The slogan of the Episcopal Diocese of Rochester popularized by Bishop Prince Singh, the ex-husband of Roja Suganthy-Singh is “Welcoming all as God’s beloved.” The account that follows makes a mockery of that motto.
After much pain and over two years of reflection, I write as an injured woman, mother, and former Bishop Spouse of The Episcopal Diocese of Rochester in the hope that recent errors will not be visited on clergy and Bishop families in the future. This letter is meant to call the Episcopal Church and Bishop Singh into accountability. My ex-husband has attempted to control the narrative with public statements, but the world should know the truth. I ask that the Episcopal Church acknowledge the deep harm done to me and to my sons by the assumption that a Bishop’s word should not be questioned, or even explored.
Why did the Episcopal Church choose silence for six months even after our sons sent letters to the Presiding Bishop Michael Curry in December 2022 describing our experiences of physical, emotional, and psychological abuse by Bishop Singh? Why did the Episcopal Church remain silent after I met with Bishop Curry via zoom on Feb 22, 2023 letting him know why I had to leave my home? How can church leaders choose to be silent when an entire family is reaching out about a Bishop’s abuse? Does my social identity as an Indian-American Dalit woman mean that I should be isolated and ignored? My abuse matters - domestic and institutional abuses.
On February 24th, 2021, the Standing Committee of the Diocese of Rochester, leaders in the entire Diocese, the Presiding Bishop, the House of Bishops, clergy outside the Diocese, and thousands of laypeople received a letter from Bishop Singh announcing that I had initiated the end of our marriage. In so doing, the Bishop made unilateral use of his position and power to intentionally preserve his image at the cost of my reputation – and the truth.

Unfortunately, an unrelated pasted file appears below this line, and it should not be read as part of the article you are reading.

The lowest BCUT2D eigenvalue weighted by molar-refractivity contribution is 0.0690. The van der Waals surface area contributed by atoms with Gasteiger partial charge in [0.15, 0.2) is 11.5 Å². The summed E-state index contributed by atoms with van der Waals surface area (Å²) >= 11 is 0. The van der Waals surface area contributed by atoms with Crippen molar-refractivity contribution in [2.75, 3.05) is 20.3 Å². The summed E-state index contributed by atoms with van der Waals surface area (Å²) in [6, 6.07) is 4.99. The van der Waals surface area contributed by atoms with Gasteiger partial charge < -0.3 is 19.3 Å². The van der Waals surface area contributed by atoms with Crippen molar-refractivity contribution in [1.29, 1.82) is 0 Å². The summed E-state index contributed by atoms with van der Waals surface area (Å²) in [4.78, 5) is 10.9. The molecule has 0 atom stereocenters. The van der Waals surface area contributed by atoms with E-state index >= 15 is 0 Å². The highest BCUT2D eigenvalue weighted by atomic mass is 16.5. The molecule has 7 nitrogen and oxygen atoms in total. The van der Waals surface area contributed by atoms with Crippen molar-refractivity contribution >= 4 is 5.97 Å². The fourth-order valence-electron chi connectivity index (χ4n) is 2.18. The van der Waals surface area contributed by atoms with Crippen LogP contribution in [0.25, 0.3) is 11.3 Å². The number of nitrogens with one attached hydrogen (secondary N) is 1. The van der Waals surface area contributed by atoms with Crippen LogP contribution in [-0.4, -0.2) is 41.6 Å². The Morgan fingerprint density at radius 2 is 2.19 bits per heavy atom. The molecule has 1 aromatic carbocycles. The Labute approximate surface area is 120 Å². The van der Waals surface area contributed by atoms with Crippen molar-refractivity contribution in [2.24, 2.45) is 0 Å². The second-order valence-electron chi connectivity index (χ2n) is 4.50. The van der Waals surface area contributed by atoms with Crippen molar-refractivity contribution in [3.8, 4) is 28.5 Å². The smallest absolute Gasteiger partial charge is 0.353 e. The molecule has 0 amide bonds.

Bishop Singh sent that letter after I left our home on January 23rd, 2021; I left because I did not feel safe. I was the target of Bishop Singh’s repressed anger, biting tolerance, and abuse for many reasons, one of which he revealed after 28 years: that I was a Dalit. In the man-made caste hierarchy in India, Bishop Singh is placed in the 4th caste called Shudra. My ancestral family was shunned by Indian society as “Outcaste” (Untouchables) or Dalits. The intervention of missionaries brought education and hope into my family. Bishop Singh and I worked together to deny the existence of caste differences and erase those caste lines. You can imagine the deep betrayal I experienced when Bishop Singh told me on April 17th 2020, “Because you are Dalit, I tolerated a lot in this marriage.” He put these words in an email. My heart sank because he made me believe in the importance of my self-identification as Dalit. In that moment, his growing discomfort in my outspokenness on Dalit women’s issues and my emergence as a prominent voice in the Anti-Caste movement in the USA became clear.
The truth is, since 2011, Bishop Singh has asked with increasing frequency for a divorce. He has threatened that he is done with me and that I should leave the house. I have emails from him in 2020 very clearly asking for a separation and for a divorce. It is a blatant lie that in his February 2021 letter, he points to me as the initiator of the divorce. The pattern of lies continues. One of many: In Bishop Singh’s communication with the Dioceses of Michigan on June 19th 2023 he wrote, “...after two and half years post-divorce I moved into a new relationship.” That statement is untrue. The divorce judgment happened on April 22, 2022 and I received the mail stamped from the lawyer's office on June 09, 2022.
You may wonder why I did not contact the Standing Committee or the Presiding Bishop at the time the letter went out to the Diocese of Rochester. Contrary to Bishop Singh’s assertions in his letter, I care for him, and had always hoped that one day he would truly repent to my sons and me and take responsibility for his words and actions and that our marriage could be saved, and our family preserved. I felt that publicly contradicting Bishop Singh at that time would have put an end to that hope.